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Anglo Saxon Britain Consolidation of the Kingdoms

Anglo Saxon Britain Consolidation of the Kingdoms

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Published by: hannahofkentucky on Dec 11, 2010
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01/09/2013

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IJ6
ANGLO-SAXON
BRITAIN.
CHAPTER
XII.
THE
C
ONSOLIDATION
OF
THE
KINGDOMS.
WITH
the final triumph of Christianity, all the formative elements of Anglo-Saxon Britain are complete.We see it, a rough conglomeration of loosely-aggre·gated principalities, composed
of
a fighting aristocracy
and
a body of unvalued serfs; while interspersedthrough its parts are the bishops, monks, and clergy,centres
of
nascent civilisation for the seething massof noble barbarism.
The
country
is
divided intoagricultural colonies,
and
its only industry
is
agriculture, its only wealth, land. We want but one moreconspicuous change to make"it into the England ofthe Augustan Anglo-Saxon
age-the
reign of Eadgar
-and
that onechange
is
the consolidation
of
thediscordant kingdoms under a single loose overlord·ship.
To
understand this final step,
we
must glancebriefly at the dull record of the political history.Under LEthelfrith, Eadwine,
and
Oswiu, Northumbria had been the chief power in England. Butthe eighth century
is
taken up with the greatness
Of
Mercia. Ecgfrith, the last great king of Northumbria,whose over-lordship extended over the Picts ofGalloway and the Cumbrians of Strathclyde, en·deavoured to carry his conquests beyond the Forth
 
THE
CONSOLIDATION
OF
THE
KINGDOMS.
I
17
,and annex the free land lying to the north
of
the oldRoman line.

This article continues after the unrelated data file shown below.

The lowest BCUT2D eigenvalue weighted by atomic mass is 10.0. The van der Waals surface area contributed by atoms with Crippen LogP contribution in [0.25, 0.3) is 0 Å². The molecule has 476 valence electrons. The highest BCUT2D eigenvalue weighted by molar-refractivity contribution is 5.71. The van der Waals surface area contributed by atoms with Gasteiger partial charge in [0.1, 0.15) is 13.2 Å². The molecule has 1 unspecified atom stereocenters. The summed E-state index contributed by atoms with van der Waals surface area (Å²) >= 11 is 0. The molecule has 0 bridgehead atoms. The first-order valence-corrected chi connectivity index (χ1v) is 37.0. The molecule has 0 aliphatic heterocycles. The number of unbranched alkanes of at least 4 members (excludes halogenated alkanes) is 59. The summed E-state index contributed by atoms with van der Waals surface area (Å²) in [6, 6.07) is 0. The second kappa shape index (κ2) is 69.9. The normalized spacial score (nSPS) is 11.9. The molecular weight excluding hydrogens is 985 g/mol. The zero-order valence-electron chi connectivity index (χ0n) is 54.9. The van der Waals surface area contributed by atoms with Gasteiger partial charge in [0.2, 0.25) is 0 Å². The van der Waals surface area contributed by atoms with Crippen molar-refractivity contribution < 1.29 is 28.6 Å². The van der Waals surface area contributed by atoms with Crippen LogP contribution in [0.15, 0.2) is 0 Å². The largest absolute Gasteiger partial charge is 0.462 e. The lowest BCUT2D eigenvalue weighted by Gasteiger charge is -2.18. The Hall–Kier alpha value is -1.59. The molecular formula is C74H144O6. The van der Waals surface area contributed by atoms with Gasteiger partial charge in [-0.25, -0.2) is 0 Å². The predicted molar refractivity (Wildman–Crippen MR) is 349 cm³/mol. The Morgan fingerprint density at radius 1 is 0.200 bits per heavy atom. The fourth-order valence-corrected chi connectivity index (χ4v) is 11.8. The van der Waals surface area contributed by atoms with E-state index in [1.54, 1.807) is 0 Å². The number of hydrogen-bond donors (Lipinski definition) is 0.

He
was defeated and slain, and withhim
fell
the supremacy
of
Northumbria. Mercia,which already, under Penda and Wulfhere, had risento the second place, now assumed the first positionamong the Teutonic kingdoms. Unfortunately
we
know little
of
the period
of
Mercian supremacy.
The
West Saxon chronicle contains
few
notices of therival state,
and
we
are thrown for information chieflyon the second-hand Latin historians of the twelfthcentury. 1Ethelbald, the first powerful Mercian king
(716-755),
"ravaged the land
of
the Northumbrians,"and made Wessex acknowledge his supremacy. Bythis time all the minor kingdoms had practicallybecome subject to the three great powers, though stillretaining their native princes: and Wessex, Mercia,and Northumbria shared between them, as suzerains,the whole of Teutonic Britain.
The
meagre annalsof the Chronicle, upon which alone (with the Chartersand Latin writers
of
later date)
we
rest after the death
of
Breda, show
us
a chaotic list of wars
and
battlesbetween these three great powers themselves, orbetween them and their vassals, or with the Welsh
and
Devonians. 1Ethelbald
was
succeeded, after ashort interval, by Offa, whose reign
of
nearly fortyyears
(758-796),
is
the first settled period in Englishhistory. Offa ruled over the subject princes withrigour,
and
seems to have made his power really felt.
He
drove the Prince
of
Powys from Shrewsbury, andcarried his ravages into the heart of Wales.
He
conquered the land between the Severn and the Wye.
 
lIS
ANGLO-SAXON
BRITAIN
.
and his dyke from the Dee to the Severn,andthe
Wye,
marked the new limits
of
the Welsh and Englishborders; while his laws codified the customs
of
Mercia, as those of .iEthelberht and
Ine
had done
with
the customs
of Kent
and Wessex.
He
set up
fDr
awhilean archbishopric at Lichfield, which seems tomarkhis determination to erect Mercia into a sovereignpower.
He
also founded the great monastery of
St.
Alban's,
and
is
said to have established the Englishcollegeat Rome, though another account attributes it toIne, the West Saxon. East Anglia, Kent, Essex, andSussex all acknowledged his supremacy. Karl theGreat
was
then reviving the Roman Empire in itsGermanicform,
and
Offa ventured tocorrespondwiththeFrank emperoras
an
equal. The possessionof
Lonl.1on,
now a Mercian city, gave
Offa
an interest incontinentalaffairs; and the growth
of
trade
is
markedby the fact thatwhena quarrel arose between them,theyformally closed the ports of their respectivekingdoms againsteachother's subjects.Nevertheless, English kingship still remainedameremilitary
office,
andconsolidation,
in
our modernsense,
was
clearly impossible. Local jealousies dividedallthe little kingdoms and their component principalities; and any realsubordination
was
impracticableamongsta purelyagricultural
and
warlikepeople,withno regular army, and governed only by their
own
anarchicdesires. Like the Afghans
of
the presenttime,the early English were incapable
of
union,exceptin a temporary
way
under thestronghand ofa singlewarlike leader againstacommon
foe.
As

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